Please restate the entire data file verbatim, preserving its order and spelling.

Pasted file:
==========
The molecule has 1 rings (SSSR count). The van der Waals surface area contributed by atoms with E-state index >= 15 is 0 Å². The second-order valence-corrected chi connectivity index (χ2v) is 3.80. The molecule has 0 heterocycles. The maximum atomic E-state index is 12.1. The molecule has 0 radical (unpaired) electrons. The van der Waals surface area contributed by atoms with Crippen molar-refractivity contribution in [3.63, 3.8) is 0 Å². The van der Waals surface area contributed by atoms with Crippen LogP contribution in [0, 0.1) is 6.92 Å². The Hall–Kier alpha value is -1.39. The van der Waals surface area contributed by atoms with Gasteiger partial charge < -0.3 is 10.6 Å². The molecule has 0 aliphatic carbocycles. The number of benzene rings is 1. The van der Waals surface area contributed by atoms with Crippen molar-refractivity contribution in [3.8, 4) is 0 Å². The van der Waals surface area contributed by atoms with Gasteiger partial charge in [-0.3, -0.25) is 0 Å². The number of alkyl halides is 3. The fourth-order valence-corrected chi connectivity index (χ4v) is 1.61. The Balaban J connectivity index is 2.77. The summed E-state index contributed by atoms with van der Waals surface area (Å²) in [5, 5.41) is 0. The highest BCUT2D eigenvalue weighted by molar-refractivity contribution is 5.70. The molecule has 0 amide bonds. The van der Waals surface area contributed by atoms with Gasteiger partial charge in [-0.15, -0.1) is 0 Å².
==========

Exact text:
The molecule has 1 rings (SSSR count). The van der Waals surface area contributed by atoms with E-state index >= 15 is 0 Å². The second-order valence-corrected chi connectivity index (χ2v) is 3.80. The molecule has 0 heterocycles. The maximum atomic E-state index is 12.1. The molecule has 0 radical (unpaired) electrons. The van der Waals surface area contributed by atoms with Crippen molar-refractivity contribution in [3.63, 3.8) is 0 Å². The van der Waals surface area contributed by atoms with Crippen LogP contribution in [0, 0.1) is 6.92 Å². The Hall–Kier alpha value is -1.39. The van der Waals surface area contributed by atoms with Gasteiger partial charge < -0.3 is 10.6 Å². The molecule has 0 aliphatic carbocycles. The number of benzene rings is 1. The van der Waals surface area contributed by atoms with Crippen molar-refractivity contribution in [3.8, 4) is 0 Å². The van der Waals surface area contributed by atoms with Gasteiger partial charge in [-0.3, -0.25) is 0 Å². The number of alkyl halides is 3. The fourth-order valence-corrected chi connectivity index (χ4v) is 1.61. The Balaban J connectivity index is 2.77. The summed E-state index contributed by atoms with van der Waals surface area (Å²) in [5, 5.41) is 0. The highest BCUT2D eigenvalue weighted by molar-refractivity contribution is 5.70. The molecule has 0 amide bonds. The van der Waals surface area contributed by atoms with Gasteiger partial charge in [-0.15, -0.1) is 0 Å².